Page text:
According to the accepted application, the Cambodian pepper, known as Kampot pepper or poivre de Kampot, is characterised by its strong but not ‘burning’ pungency that develops progressively in the mouth. The pepper berries must also be harvested, dried, soaked and pickled in a specific way.
The packaging of any product containing the pepper can be written in Khmer accompanied by its official translation into a European language and the PGI logo if it has been prepared in this way and grown in certain districts of southern Cambodia.
A spokesperson for the European Commission told FoodNavigator:“The EU Quality Scheme is by no means a restricted scheme for the EU producers, but is open to producers from third countries as long as they satisfy the conditions of the referenced regulation. At the moment, there are 25 names from different third countries registered under the EU Quality Scheme.”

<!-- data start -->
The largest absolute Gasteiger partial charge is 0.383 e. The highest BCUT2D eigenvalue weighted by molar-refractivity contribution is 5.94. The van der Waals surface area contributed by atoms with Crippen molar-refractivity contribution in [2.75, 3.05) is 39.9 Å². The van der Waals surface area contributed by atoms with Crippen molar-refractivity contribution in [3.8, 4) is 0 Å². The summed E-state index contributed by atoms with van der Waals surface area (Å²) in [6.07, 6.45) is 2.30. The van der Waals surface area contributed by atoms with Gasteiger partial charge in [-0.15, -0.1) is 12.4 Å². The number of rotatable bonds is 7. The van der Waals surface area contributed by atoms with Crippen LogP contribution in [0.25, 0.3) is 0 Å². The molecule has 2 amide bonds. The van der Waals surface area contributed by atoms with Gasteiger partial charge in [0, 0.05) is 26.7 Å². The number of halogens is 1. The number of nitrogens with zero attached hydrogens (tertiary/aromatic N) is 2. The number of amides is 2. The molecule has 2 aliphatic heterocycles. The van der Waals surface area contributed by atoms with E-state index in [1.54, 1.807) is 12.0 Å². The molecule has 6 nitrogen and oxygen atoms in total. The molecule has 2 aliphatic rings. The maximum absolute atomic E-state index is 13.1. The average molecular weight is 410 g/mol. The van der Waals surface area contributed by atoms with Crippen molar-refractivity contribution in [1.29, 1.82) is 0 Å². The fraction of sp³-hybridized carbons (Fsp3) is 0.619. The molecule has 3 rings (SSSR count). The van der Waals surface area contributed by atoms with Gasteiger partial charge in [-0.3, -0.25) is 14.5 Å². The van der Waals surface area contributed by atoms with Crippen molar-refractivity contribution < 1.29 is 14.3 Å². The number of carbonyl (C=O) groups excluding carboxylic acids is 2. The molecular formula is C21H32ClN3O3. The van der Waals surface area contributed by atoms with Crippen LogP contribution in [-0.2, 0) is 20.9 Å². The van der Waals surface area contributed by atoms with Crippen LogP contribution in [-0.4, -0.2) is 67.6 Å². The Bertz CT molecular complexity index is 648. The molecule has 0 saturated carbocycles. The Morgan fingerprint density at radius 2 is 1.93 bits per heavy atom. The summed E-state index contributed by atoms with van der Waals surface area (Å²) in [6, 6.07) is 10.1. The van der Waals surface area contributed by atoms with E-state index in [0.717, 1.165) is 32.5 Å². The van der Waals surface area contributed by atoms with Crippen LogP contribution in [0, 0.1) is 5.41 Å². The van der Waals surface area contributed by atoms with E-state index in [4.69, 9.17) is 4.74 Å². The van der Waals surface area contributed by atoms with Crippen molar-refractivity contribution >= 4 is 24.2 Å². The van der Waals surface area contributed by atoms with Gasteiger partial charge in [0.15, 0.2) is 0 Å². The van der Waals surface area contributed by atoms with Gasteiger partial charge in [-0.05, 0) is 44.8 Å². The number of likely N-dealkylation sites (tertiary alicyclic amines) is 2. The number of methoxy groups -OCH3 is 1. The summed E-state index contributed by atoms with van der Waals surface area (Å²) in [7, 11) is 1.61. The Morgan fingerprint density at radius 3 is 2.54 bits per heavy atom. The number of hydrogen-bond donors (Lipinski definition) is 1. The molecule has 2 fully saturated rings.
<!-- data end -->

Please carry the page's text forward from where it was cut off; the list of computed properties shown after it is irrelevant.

A Turkish food, a dried fig from the province of Aydin, was also granted protected designation of origin (PDO) for the second time. There are now 23 food and agricultural products from non-EU countries to have protected origin status.
White asparagus from the the North Brabant region in the Netherlands and red French apricots from Roussillon also received PDO while Croatian dried ham and Spanish cured tuna loin were granted PGIs.
The full list of protected products can be seen here.